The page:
Nanocarbon synthesis using plant oil and differential responses to various parameters optimized using the Taguchi method

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  • ABSTRACT

    The synthesis of carbon nanomaterials (CNMs) by a chemical vapor deposition method using three different plant oils as precursors is presented. Because there are four parameters involved in the synthesis of CNM (i.e., the precursor, reaction temperature of the furnace, catalysts, and the carrier gas), each having three variables, it was decided to use the Taguchi optimization method with the ‘the larger the better’ concept. The best parameter regarding the yield of carbon varied for each type of precursor oil. It was a temperature of 900℃ + Ni as a catalyst for neem oil; 700℃ + Co for karanja oil and 500℃ + Zn as a catalyst for castor oil. The morphology of the nanocarbon produced was also impacted by different parameters. Neem oil and castor oil produced carbon nanotube (CNT) at 900℃; at lower temperatures, sphere-like structures developed. In contrast, karanja oil produced CNTs at all the assessed temperatures. X-ray diffraction and Raman diffraction analyses confirmed that the nanocarbon (both carbon nano beads and CNTs) produced were graphitic in nature.


  • KEYWORD

    carbon nanomaterial , carbon nanotube , catalyst , chemical vapor deposition , Taguchi method

  • 1. Introduction

    Carbon nanotubes (CNT) have attracted much interest owing to their unique physico-chemical and mechanical properties and due to their potential applications such as electron field emitters, biosensors, electrode materials for solar cells, and as components in fuel cells [1,2]. Many synthetic methods, such as arc-discharge, laser ablation, chemical vapor deposition (CVD) and spray pyrolysis are directly or indirectly based on petroleum products as a precursor [3,4]. Considering the environmental effects and declining petroleum product sources, efforts are now directed to switch over to reproducible natural carbon sources such as camphor [5] and turpentine oil [6]. Both have been found to be good carbon sources for the synthesis of CNTs.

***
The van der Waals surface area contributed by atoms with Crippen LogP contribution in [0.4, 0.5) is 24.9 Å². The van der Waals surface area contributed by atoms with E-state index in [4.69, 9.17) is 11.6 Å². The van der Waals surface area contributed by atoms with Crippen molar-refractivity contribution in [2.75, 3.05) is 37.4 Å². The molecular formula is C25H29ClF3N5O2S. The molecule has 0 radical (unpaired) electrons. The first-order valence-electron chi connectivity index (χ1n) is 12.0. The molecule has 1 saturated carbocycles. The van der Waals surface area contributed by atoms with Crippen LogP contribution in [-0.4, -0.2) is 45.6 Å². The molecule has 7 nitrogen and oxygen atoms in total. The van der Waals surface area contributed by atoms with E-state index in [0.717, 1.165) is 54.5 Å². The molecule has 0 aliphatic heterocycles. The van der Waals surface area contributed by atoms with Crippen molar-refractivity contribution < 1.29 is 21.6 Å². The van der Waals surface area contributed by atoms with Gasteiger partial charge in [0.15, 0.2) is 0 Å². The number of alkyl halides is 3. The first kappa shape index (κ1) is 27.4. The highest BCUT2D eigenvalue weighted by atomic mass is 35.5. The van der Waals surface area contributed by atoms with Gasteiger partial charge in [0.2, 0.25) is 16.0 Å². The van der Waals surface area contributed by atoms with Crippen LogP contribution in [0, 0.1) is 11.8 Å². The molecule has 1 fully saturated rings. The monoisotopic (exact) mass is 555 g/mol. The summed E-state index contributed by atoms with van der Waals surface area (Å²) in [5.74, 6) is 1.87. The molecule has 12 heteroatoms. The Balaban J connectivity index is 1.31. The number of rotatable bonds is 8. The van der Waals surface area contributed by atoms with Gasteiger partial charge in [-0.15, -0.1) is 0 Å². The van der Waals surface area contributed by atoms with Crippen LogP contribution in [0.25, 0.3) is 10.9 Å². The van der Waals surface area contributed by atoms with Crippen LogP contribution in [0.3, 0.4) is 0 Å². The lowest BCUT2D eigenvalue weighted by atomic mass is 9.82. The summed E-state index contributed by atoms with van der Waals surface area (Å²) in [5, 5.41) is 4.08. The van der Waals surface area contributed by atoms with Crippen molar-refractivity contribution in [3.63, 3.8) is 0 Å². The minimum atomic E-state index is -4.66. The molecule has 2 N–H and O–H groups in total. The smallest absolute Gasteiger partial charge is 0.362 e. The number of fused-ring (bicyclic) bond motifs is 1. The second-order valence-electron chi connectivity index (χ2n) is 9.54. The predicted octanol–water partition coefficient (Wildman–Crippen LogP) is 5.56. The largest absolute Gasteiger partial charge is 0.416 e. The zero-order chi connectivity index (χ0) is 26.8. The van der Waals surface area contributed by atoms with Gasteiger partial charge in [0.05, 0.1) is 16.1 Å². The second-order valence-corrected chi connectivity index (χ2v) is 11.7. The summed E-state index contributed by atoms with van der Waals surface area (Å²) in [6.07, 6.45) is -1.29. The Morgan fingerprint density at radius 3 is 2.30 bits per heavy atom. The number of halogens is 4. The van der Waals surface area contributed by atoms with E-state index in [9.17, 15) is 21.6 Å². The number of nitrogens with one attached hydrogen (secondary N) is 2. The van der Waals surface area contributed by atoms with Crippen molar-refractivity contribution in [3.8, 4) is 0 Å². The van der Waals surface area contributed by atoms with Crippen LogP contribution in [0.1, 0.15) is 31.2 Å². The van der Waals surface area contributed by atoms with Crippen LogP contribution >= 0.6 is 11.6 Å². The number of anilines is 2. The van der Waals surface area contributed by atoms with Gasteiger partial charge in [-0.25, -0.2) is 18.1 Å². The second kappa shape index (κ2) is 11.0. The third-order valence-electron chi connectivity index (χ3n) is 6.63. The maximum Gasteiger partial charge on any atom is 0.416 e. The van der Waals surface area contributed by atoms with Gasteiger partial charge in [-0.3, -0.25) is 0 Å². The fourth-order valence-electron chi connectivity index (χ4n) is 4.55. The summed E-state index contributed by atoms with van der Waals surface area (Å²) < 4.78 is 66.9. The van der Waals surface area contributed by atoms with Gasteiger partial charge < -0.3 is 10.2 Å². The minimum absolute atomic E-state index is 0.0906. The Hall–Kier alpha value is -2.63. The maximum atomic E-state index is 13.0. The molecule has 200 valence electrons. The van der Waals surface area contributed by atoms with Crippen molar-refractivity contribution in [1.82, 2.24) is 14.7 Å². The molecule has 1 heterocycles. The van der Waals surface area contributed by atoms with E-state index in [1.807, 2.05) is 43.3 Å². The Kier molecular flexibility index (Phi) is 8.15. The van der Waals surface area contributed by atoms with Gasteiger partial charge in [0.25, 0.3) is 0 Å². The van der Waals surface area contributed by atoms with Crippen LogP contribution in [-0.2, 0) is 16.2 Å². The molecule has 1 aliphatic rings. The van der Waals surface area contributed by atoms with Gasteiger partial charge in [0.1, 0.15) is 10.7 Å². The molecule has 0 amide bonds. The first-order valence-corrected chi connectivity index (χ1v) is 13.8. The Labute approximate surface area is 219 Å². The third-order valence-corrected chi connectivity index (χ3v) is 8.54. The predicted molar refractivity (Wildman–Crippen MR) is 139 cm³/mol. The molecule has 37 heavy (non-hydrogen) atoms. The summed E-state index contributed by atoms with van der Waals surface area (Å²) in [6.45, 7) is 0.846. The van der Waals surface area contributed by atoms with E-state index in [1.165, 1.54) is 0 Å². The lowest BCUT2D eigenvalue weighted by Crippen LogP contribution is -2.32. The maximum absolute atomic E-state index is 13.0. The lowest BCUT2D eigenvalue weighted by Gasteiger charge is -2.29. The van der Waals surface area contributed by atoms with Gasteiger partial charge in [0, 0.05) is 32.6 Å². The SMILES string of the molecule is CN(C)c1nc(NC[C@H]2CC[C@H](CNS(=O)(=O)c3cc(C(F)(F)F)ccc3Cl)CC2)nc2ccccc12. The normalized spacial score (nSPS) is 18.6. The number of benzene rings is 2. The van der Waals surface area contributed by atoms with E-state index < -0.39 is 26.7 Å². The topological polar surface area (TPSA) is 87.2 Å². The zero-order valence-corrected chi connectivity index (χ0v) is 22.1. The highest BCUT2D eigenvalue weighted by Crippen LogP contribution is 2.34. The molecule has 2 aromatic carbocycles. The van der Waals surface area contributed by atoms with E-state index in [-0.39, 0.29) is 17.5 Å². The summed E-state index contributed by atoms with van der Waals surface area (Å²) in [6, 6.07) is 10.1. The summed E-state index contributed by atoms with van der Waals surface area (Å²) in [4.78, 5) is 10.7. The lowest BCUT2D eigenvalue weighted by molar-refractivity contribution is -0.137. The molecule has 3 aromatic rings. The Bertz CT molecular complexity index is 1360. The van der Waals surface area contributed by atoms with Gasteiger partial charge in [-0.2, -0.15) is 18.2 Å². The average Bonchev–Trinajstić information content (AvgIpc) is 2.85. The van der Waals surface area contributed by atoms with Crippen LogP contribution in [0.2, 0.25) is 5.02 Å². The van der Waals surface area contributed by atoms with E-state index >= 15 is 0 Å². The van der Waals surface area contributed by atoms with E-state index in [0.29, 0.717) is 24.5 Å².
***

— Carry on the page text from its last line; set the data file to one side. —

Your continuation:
Our effort is mainly focused on identifying and using regenerative, environmentally clean and inexpensive natural products as precursors for the synthesis of carbon nanomaterials (CNMs). Non-edible oils derived from plant seeds viz. castor (Ricinus communis), neem (Azadirachta indica) and karanja (Pongamia glabra), were considered. Plant oils are hydrocarbon-rich products mainly composed of fatty acids and some glycerol. The physico-chemical properties of these non-edible oils are given in Tables 1 and 2. The elemental components of three oils are presented in Table 3, which shows that the carbon contents in all the three oils are nearly identical, i.e., in the range of 73.8% to 77.2%

    To synthesize CNMs, the CVD method was selected. This method has attracted attention due to its simplicity and owing to the possibility of producing CNTs on a commercial scale.

    The catalyst is the main parameter for CNT nucleation. Transition metals are generally used as catalysts owing to the catalytic decomposition of the carbon source when using them, their ability to form carbides, and the possibility for carbon to diffuse through and over the metals extremely rapidly [7].

    In the present work, we attempted to synthesize CNMs by the catalytic decomposition of the three above-mentioned nonedible oils from plants (an eco-friendly natural carbon precursor) using nickel (Ni), zinc (Zn) and cobalt (Co) as catalysts by the CVD method.

    2. Experimental

       2.1. Taguchi method of optimization